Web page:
Glycogen Storage Disease Type V
You are reading a NORD Rare Disease Report Abstract. NORD’s full collection of reports on over 1200 rare diseases is available to subscribers (click here for details). We are now also offering two full rare disease reports per day to visitors on our Web site.
Synonyms of Glycogen Storage Disease Type V
- Glycogenosis Type V
- Glycogen Storage Disease
- Glycogen Storage Disease Type V
- GSD V
- McArdle Disease
- Myophosphorylase Deficiency
- No subdivisions found.
Glycogen storage disease type V (McArdle Disease or GSD-V) is one of several inherited glycogen storage diseases all of which are caused by failures of specific enzymes required for the storage of energy-supplying glycogen. In the case of GSD-V, symptoms are caused by the lack of the crucial enzyme muscle phosphorylase (myophosphorylase). This enzyme is needed for the breakdown of glycogen (the body's form of stored energy) into sugar (glucose) in muscle tissues. All of the glycogen storage diseases are characterized by the inability to break down glycogen, but in each case this occurs for a different reason. Unlike most of the other GSDs, type V has two autosomal recessive forms, a childhood-onset form and an adult-onset form. In addition, there is a much more rare autosomal dominant form of GSD-V. The clinical features of GSD-V are exercise intolerance, muscle cramping, and dark, burgundy-colored urine due to the presence of myoglobin (myoglobinuria).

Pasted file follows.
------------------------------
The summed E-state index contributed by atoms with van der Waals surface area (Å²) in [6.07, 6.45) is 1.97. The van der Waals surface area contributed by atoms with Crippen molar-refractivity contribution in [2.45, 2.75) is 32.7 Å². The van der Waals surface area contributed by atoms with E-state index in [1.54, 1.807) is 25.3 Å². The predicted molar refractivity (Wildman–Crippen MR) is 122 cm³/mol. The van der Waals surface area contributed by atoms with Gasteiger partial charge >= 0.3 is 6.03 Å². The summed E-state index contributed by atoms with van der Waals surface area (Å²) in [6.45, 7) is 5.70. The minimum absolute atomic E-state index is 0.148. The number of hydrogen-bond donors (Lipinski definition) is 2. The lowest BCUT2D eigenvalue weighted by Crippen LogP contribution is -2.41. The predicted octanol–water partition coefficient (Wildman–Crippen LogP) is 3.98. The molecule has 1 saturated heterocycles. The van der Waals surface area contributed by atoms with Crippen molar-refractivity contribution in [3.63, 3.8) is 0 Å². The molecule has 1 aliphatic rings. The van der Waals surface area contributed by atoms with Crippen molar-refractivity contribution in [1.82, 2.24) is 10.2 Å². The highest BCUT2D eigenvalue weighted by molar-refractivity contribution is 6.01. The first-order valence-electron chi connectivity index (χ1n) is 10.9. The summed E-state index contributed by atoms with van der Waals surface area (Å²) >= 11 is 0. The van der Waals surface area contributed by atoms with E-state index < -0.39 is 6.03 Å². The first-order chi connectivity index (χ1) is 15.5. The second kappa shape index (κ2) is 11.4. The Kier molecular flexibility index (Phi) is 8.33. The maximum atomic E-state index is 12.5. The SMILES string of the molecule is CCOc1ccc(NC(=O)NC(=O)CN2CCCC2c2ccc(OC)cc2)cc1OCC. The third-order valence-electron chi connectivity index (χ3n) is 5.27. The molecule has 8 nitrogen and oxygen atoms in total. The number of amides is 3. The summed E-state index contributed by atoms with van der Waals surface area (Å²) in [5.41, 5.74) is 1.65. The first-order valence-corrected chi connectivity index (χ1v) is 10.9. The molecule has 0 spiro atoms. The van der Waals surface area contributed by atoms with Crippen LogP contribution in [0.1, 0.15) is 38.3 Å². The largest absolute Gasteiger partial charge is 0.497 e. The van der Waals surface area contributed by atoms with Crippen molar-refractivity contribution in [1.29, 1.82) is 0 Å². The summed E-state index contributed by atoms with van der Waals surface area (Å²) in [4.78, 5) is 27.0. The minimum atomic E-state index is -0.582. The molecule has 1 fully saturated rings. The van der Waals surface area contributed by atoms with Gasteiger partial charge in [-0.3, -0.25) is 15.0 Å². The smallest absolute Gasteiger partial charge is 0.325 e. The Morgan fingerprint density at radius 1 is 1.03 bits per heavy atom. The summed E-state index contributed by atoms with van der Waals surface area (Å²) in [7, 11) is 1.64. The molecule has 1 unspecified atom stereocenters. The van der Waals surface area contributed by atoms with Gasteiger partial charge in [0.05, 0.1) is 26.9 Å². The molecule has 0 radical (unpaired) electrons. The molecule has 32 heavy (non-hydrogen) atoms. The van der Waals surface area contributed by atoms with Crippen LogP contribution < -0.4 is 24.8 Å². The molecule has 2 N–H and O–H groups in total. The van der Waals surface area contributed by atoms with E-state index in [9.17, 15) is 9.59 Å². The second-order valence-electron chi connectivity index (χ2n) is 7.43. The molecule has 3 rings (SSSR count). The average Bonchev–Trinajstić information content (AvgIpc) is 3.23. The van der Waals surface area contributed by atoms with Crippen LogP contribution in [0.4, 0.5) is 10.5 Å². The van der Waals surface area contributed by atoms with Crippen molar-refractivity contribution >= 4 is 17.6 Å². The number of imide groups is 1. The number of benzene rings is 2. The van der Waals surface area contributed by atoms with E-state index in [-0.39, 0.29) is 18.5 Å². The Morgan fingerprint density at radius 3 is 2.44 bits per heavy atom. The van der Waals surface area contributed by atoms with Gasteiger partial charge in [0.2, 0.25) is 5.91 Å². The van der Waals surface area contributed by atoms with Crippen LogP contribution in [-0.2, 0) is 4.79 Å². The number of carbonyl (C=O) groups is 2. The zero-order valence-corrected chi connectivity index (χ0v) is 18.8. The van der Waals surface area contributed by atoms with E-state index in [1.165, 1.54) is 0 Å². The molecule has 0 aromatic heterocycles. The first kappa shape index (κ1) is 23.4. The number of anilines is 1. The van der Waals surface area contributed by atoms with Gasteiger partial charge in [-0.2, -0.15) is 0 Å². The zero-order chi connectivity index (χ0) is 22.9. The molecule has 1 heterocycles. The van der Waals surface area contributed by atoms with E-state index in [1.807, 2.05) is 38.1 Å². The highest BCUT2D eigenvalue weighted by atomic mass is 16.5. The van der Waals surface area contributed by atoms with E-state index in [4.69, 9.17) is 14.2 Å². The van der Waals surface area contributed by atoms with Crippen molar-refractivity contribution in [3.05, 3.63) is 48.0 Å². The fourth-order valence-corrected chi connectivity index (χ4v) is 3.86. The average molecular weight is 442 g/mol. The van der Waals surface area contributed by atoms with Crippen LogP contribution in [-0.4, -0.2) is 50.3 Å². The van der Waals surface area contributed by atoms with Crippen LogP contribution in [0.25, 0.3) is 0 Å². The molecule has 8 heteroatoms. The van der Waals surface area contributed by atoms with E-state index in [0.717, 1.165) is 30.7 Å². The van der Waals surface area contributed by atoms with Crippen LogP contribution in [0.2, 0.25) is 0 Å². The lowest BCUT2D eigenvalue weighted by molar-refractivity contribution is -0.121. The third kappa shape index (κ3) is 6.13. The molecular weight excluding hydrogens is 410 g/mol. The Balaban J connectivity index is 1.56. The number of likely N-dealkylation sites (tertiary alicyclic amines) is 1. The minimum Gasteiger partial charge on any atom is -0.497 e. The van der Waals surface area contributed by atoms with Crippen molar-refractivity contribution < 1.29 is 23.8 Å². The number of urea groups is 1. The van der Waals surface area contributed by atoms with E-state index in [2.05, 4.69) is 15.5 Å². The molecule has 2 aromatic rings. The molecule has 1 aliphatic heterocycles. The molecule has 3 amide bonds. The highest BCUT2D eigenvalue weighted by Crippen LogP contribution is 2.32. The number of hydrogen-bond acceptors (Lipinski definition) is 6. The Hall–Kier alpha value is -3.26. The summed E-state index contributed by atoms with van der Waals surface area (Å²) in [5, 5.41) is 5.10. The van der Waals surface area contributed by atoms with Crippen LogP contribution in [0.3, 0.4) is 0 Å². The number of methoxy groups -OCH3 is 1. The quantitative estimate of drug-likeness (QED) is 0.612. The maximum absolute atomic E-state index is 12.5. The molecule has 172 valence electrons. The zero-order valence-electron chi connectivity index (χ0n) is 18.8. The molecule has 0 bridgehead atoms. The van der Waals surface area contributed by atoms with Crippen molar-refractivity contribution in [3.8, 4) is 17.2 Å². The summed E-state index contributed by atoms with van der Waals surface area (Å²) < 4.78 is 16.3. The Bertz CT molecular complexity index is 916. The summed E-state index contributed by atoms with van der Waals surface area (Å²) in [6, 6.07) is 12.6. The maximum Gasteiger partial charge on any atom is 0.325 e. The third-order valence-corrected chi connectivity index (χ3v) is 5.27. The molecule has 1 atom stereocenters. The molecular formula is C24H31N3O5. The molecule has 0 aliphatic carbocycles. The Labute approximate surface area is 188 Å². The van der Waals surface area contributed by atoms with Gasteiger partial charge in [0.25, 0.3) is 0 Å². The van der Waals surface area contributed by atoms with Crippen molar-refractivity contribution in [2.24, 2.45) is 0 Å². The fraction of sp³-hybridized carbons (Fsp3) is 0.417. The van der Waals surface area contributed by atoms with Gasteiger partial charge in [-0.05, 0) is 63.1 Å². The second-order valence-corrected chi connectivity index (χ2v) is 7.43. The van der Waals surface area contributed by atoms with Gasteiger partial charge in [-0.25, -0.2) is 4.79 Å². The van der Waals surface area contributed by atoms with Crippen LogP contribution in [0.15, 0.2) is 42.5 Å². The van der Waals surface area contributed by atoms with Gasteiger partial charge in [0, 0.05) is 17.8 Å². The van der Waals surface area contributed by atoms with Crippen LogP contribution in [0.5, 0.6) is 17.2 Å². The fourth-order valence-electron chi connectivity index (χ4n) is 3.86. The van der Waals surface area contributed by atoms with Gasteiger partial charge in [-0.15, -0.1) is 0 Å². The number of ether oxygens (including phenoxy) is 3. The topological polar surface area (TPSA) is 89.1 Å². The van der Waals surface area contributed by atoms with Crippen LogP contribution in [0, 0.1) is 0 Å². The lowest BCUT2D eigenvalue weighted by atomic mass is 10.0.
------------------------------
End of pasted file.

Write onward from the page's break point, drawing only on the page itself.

Glycogen Storage Disease Type V Resources
NORD Member Organizations:
(To become a member of NORD, an organization must meet established criteria and be approved by the NORD Board of Directors. If you're interested in becoming a member, please contact Susan Olivo, Membership Manager, at firstname.lastname@example.org.)
The information in NORD’s Rare Disease Database is for educational purposes only. It should never be used for diagnostic or treatment purposes. If you have questions regarding a medical condition, always seek the advice of your physician or other qualified health professional. NORD’s reports provide a brief overview of rare diseases. For more specific information, we encourage you to contact your personal physician or the agencies listed as “Resources” on this report.
The National Organization for Rare Disorders (NORD) web site, its databases, and the contents thereof are copyrighted by NORD. No part of the NORD web site, databases, or the contents may be copied in any way, including but not limited to the following: electronically downloading, storing in a retrieval system, or redistributing for any commercial purposes without the express written permission of NORD. Permission is hereby granted to print one hard copy of the information on an individual disease for your personal use, provided that such content is in no way modified, and the credit for the source (NORD) and NORD’s copyright notice are included on the printed copy. Any other electronic reproduction or other printed versions is strictly prohibited.
Copyright 1987, 1989, 1992, 1993, 1995, 2003
NORD's Rare Disease Information Database is copyrighted and may not be published without the written consent of NORD.